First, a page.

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Thoughts from the Frontline

Assume a Perfect World

April 13, 2013

An engineer, a chemist, and an economist are stranded on a deserted island. They are starving, when miraculously they find a box filled with canned food. What to do? They consider the problem, bringing their collective lifetimes of study and discipline to the task.

Being the practical, straightforward sort, the engineer suggests that they simply find a rock and hit the cans until they break open. “No, no!” cry the chemist and economist, “we would spill too much food and the birds would get it!”

After a bit of thought, the chemist recommends that they start a fire and heat the cans. The pressure in the cans will force them open and the food will conveniently already be heated. But the engineer and economist object, pointing out correctly that the cans would likely explode and splatter the food all over the beach.

The economist, after carefully studying the cans and reading the labels, starts scrawling a series of equations in the sand, which eventually cover the entire beach. After much pondering, he excitedly announces, “I’ve got it! I’ve got it!” as he points to the final equation. They ask him to explain, with their visions of finally getting a meal causing them to regard the economist with a new sense of respect. 

The economist clears his throat and begins, “First, assume a can opener …”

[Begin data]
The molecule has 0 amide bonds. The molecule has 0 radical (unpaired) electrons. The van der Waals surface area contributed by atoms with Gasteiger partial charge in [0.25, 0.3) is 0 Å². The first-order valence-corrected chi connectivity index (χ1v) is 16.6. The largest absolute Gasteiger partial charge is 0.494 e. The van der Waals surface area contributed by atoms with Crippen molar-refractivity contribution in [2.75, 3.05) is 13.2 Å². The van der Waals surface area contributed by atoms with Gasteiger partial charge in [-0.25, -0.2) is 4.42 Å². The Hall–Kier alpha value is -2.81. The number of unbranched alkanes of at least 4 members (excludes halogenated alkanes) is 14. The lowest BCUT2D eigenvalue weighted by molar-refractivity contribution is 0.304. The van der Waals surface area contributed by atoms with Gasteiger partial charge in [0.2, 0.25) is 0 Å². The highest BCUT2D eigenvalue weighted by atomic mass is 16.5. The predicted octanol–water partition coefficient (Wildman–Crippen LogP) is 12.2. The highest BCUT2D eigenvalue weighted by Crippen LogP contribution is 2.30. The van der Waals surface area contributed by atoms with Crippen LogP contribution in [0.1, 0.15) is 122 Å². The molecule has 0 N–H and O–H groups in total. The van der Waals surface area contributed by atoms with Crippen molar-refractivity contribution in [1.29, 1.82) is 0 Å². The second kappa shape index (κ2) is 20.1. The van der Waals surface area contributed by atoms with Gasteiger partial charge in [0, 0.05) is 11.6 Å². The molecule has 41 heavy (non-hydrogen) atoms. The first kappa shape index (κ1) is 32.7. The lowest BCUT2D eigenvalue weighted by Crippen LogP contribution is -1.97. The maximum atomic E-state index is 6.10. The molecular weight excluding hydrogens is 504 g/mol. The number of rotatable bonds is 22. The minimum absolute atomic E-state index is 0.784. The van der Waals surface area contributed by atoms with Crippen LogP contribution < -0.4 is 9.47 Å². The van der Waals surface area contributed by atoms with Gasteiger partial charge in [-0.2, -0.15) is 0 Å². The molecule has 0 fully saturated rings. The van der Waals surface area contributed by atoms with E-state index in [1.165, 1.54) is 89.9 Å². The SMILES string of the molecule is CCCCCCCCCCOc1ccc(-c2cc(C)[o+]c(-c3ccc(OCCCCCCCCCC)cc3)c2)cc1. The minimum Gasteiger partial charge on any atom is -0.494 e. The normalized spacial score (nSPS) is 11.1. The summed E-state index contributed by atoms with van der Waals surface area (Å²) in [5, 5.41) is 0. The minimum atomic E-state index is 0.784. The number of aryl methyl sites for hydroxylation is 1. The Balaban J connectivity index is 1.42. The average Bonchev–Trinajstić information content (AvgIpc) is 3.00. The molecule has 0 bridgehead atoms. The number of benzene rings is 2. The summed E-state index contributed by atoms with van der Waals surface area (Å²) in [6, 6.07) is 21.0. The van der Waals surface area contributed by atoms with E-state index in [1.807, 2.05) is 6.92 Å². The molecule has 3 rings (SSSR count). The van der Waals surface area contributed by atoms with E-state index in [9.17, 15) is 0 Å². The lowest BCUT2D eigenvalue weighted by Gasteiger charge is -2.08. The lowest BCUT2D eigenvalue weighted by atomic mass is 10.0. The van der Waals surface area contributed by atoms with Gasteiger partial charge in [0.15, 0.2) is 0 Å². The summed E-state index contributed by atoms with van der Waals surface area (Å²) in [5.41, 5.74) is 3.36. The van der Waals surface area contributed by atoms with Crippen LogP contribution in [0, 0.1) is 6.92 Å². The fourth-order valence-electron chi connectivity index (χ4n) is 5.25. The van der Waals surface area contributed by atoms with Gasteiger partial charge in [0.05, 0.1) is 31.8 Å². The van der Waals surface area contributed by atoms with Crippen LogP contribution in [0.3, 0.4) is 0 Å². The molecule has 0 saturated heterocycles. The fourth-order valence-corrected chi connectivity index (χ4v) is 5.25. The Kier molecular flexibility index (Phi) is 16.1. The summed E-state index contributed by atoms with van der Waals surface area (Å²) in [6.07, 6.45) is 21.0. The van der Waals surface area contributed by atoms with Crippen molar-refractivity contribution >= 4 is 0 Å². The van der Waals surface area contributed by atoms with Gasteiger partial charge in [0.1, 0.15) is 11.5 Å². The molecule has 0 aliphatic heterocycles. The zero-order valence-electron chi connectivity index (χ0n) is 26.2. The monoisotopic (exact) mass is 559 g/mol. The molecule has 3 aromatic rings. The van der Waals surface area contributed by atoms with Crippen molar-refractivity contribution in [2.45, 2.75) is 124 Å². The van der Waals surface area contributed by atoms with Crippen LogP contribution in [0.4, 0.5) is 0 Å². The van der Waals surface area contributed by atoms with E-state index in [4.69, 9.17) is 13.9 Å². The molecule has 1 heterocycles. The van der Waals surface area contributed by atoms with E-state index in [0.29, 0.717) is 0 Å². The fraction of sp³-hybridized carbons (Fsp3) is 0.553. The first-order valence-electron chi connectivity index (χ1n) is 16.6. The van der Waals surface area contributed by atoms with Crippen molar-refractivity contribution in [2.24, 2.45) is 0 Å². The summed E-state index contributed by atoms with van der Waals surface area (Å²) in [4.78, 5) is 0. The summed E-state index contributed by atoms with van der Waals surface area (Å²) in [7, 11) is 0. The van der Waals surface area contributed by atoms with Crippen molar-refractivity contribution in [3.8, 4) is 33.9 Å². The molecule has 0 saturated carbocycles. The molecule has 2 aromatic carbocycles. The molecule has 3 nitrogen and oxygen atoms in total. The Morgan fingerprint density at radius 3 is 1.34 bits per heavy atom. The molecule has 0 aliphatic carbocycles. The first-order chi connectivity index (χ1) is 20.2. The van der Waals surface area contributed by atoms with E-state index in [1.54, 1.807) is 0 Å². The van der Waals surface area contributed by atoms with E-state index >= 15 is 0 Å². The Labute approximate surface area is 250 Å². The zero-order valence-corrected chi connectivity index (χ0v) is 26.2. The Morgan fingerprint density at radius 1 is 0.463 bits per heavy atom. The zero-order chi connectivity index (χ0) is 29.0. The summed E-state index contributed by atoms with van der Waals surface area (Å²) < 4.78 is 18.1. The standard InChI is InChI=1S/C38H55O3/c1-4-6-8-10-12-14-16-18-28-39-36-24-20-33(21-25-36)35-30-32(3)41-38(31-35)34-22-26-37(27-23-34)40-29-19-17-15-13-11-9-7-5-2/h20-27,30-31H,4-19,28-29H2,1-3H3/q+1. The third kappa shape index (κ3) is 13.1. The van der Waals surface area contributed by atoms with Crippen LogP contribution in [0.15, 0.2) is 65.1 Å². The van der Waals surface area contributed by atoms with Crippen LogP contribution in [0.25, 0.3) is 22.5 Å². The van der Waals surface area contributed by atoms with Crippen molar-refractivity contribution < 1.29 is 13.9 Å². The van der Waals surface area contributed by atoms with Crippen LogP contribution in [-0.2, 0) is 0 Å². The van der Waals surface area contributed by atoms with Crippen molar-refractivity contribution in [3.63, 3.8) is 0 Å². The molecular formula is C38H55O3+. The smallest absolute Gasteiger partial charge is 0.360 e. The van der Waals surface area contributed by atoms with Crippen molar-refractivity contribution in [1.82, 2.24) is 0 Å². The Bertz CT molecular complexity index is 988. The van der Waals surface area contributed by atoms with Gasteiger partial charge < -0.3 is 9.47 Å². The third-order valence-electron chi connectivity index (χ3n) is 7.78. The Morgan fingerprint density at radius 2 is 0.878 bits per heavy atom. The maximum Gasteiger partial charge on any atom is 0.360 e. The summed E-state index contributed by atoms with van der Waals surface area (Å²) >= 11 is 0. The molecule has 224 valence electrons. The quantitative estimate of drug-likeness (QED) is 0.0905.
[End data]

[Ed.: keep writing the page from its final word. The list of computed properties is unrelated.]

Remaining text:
I am not sure how old that joke is, but it dates to about the time when economists discovered mathematics and models, which is to say, about the time when economists developed physics envy and decided they would like to be regarded as scientists rather than philosophers. This week we continue to look at the data and models developed by economists, with a view to understanding both their usefulness and their limitations. The specific data we will examine this week is inspired by the release of the President’s FY 2014 US budget proposal this week. While it and the House and Senate budget proposals may appear to be widely divergent, there are some underlying and quite disturbing similarities among them.

Specifically, all three proposals assume away the real world. It does not matter which version you prefer; they all lack the basic precautions and hedges that those of us involved with preparing family and business budgets make sure to include in our own forecasts. While whole books could be written about the underlying assumptions in these latest budget proposals, we will examine (hopefully briefly) just a few of the more glaringly problematic ones.

Assume a Perfect World

Like our castaways with their abundance of canned food but no can opener, a US budget forecaster is faced with the problem of predicting the fiscal future of a very large, very real economic system, but without a crystal ball. And as we saw last week, economists are not particularly good at telling us what happened in the year that just passed, let alone in the year to…

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Lawrence Burns

April 12, 2013, 11:45 p.m.

Mr. Mauldin,
Thanks for one of the most concise and informative (if distressingly frank) assessments of Washington budget-think I’ve ever read.  As always, I’m entirely grateful and appreciative that you remain willing to share such important and informative insights with uneducated readers like me.

John Seater

April 12, 2013, 6:18 p.m.

As a professor of economics (macroeconomics at that), I find this article multiply irritating.